Hydrogel is a three-dimensional cross-linked hydrophilic polymer with the ability to absorb a large amount of water, physiological, or saline solution. It is an attractive soft material, that is suitable and applied in many areas such as pharmaceuticals, food, agriculture, food packaging, electronics, drugs delivery, and personal care products.  This is due to its hydrophilicity, permeability, good compatibility, and low coefficient of friction properties. Hydrogel can be divided into natural and synthetic hydrogels. Based on the basic crosslinking method, hydrogels can also be divided into chemical gels and physical gels. A physical gel is formed by the self-assembly of molecules through ionic and hydrogen bonding, whereas chemical gels are formed by covalent bonds. Hydrogels based on synthetic polymers such as poly (vinyl alcohol), poly(amide-amine), poly(N-isopropylacrylamide), polyacrylamide, poly (acrylic acid), and their co-polymers have been reported to be formed by cross linking agents. Unlike natural hydrogels, synthetic hydrogels like polyethylene glycol (PEG)-based hydrogels with adjustable mechanical properties and an easily controlled chemical composition can be formed through the photopolymerization process. Many natural polymer-based hydrogels fabricated using hyaluronate, alginate, starch, and cellulose have shown potential in the biomaterials area due to the hydrophilicity, biocompatibility, and biodegradation properties. Cellulose hydrogels can be prepared from a cellulose solution assisted by physical cross-linking since cellulose consists of a hydroxyl group, which can create a simple hydrogen bond network. The existence of various hydroxyl groups in the cellulose molecule enables the crystalline formation to be bonded together by the hydrogen bond. There is an intra- and inter-molecule of the hydrogen bond with van der Waals forces that exist among the non-polar group in cellulose. Hydrogels from natural polymers, especially polysaccharide, are suitable for application in biomaterials area because of its large quantity, non-toxicity, biodegradability, and biological use. Cellulose based hydrogels can be obtained from the cellulose derivative chemical cross-linked dissolved in the water by using small bifunctional molecules as a crosslink agent. Previous study has reported that a cellulose hydrogel was made by the direct dissolution process using aqueous NaOH/urea solution as a solvent and epichlorohydrin (ECH) as a cross-linker. From the study, the cellulose gelation behavior in the aqueous NaOH/urea solution and the effect of heating or cooling treatment on gelation production were investigated. Since the first report regarding hydrogel application in the biomedical area, hydrogels have been used widely in biomaterial and pharmaceutical areas for various applications including tissue engineering and drug delivery due to the good compatibility. 

Nowadays, hydrogels are designed to react with the changes in the surrounding environment such as pH, temperature, and certain mixture. Hydrogels with responsive stimulation have huge potential in pharmaceutical areas due to the unique swelling and transparency properties that enable it to change into other physical, chemical, or biological stimulations. Reported i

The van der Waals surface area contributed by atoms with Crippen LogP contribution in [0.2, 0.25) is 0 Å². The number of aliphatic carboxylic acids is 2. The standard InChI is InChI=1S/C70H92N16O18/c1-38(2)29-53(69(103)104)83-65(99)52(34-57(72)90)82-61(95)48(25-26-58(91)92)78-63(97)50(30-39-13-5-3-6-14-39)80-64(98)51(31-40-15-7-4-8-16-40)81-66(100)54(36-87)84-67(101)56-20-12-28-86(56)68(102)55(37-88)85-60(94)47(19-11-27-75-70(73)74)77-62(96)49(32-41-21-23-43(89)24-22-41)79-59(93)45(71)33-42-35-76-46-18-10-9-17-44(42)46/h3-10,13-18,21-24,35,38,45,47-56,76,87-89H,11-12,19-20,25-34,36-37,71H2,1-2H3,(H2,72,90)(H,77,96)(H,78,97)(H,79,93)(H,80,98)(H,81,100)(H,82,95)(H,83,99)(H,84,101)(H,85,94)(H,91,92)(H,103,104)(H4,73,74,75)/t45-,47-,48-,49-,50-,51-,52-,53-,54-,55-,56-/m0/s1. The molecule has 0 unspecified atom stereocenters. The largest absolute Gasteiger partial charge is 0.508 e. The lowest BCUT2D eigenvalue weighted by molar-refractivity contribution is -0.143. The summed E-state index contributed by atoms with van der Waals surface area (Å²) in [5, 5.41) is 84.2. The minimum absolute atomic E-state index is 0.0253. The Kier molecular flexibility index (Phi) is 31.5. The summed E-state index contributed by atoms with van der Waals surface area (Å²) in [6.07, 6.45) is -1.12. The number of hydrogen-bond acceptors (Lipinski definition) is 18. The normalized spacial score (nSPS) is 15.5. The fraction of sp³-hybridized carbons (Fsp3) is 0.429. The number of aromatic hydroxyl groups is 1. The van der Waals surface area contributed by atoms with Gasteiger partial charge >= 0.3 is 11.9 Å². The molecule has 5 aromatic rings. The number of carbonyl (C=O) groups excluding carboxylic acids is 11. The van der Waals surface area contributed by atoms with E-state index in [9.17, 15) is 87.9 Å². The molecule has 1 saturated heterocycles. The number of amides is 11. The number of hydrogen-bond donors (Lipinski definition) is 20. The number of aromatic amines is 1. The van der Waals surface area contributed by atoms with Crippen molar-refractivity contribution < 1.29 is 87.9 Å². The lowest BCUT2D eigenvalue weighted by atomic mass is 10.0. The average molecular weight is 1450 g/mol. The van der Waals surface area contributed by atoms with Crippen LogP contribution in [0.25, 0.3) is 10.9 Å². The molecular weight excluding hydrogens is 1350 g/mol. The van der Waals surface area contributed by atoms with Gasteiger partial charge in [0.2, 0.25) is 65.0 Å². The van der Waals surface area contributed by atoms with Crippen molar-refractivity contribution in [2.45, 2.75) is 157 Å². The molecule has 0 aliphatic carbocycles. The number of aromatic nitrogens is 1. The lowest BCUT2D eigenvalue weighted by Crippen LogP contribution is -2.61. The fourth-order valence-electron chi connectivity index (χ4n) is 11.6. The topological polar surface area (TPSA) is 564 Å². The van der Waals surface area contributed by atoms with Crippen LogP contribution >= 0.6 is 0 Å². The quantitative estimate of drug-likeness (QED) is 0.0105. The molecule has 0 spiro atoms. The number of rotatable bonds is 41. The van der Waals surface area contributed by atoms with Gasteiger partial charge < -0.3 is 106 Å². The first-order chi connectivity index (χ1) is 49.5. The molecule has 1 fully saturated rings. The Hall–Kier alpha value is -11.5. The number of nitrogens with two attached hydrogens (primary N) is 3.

n recent decades, due to the capability of hydrogels to be used in a vast area and the emergence of new versatile materials such as cellulose nanomaterials have open up great new findings that show an excellent inherent chemical as well as physical properties like high specific surface area, high tensile strength, low density, high elastic modulus, reactive surfaces, and are renewable and biodegradable. These great properties have led to broad application prospects like the product known as  electroconductives, biomedicals, and optical materials including reinforcing fillers. Due to a more uniform particle size distribution and higher specific surface area, a more mechanically stable self-assembled structure of hydrogel could be formed. Other than that, with the specific cross-linking strategy, nanocellulose hydrogels demonstrate a controllable morphology, high biodegradability, and biocompatibility as well as outstanding mechanical stability. Compared to CNC, the CNF hydrogel is easily formed because it has more entanglement and flexibility. As such, many findings and published works on CNF hydrogels are available. In a previous study, a research group was the first group to show that a CNF hydrogel was possible at low concentration, followed with enzymatic and homogenization treatments. Meanwhile, a CNF hydrogel was successfully formed by adding salt or lowering the pH, and produced aligned hydrogels with oriented fibrils, which was further used as a template for anisotropic nanocomposites. An alkaline treatment was also done on a pulp before defibrillation to alter the crystal structure of CNF because it consists of both crystalline cellulose I and amorphous cellulose. The usage of NaOH concentration will affect the cellulose allomorph by the increase in cellulose II. The hydrogel with a cellulose II crystal structure showed an increase in Young’s modulus compared to the hydrogel with a cellulose I crystal structure due to the firm interdigitation of neighboring cellulose II nanofibers. However, most of the research studies have not reported on the crystallinity index or crystal structure of the CNF materials employed. Furthermore, CNF is frequently used as a reinforcing material to produce tough yet highly flexible hydrogels, especially in biomedical and tissue engineering applications. The addition of cellulose nanomaterials in regenerated cellulose membranes and hydrogels could develop a new product with exceptional properties due to its own great features. This has been proven in several previous studies, which will be further discussed in the next section. As above-mentioned, the cellulose nanomaterials were classified into several categories: CNC, CNF, and BNC. The most common nanocellulose extracted from OPEFB are CNC and CNF. Thanks...
Re arranged by,
M Anem,
(November 2022).